Any longtime Marilyn fan will know the challenges we face in preserving her true legacy, and two recent news stories suggest our troubles are only beginning. Toby Walsh, a professor of Artificial Intelligence (AI), believes that by 2050 – a century after she first found fame – Marilyn will be ‘starring in movies via an avatar program that talks and acts like her, with machines having learned her speech and mannerisms from her films,’ reports The Australian.
Even more alarming is an article in The Sun about the burgeoning popularity of sex robots. ‘Marilyn comes up quite often,’ says engineer Douglas Hines, of the public requests for celebrity lookalike dolls. ‘The caveat is we need the approval of the person or family. If you wanted a robot that looked like Marilyn Monroe, you would have to have her estate approve it.’ (The idea of a ‘Marilyn Monroebot‘ was first mooted – albeit in jest – on a 2001 episode of the animated series, Futurama.)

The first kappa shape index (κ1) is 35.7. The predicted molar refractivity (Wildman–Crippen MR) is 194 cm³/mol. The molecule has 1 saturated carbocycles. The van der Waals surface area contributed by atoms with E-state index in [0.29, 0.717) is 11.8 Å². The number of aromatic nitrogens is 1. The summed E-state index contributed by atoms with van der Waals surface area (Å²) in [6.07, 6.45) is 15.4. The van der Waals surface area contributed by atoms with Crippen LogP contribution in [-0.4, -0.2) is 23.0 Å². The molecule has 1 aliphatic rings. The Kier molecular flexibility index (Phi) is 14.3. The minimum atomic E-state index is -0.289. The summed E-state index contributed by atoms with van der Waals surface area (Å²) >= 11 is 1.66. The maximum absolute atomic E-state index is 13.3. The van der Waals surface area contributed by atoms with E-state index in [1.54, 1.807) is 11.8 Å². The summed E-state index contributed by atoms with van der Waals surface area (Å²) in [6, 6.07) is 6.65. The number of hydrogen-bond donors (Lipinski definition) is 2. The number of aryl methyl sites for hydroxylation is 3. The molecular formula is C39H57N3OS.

Fortunately, Marilyn’s estate has not granted permission for a robot MM, and hopefully they never will. But how long will it take until ‘bootleg’ sex dolls hit the market? And meanwhile, CGI ‘hologram‘ Marilyns have already been seen in TV ads, with her estate planning digitalised ‘live’ shows starring Marilyn and other dead icons. They can replicate her body, but not her soul, and Monroe fans of the future will have to be ever more vigilant against degrading misrepresentations.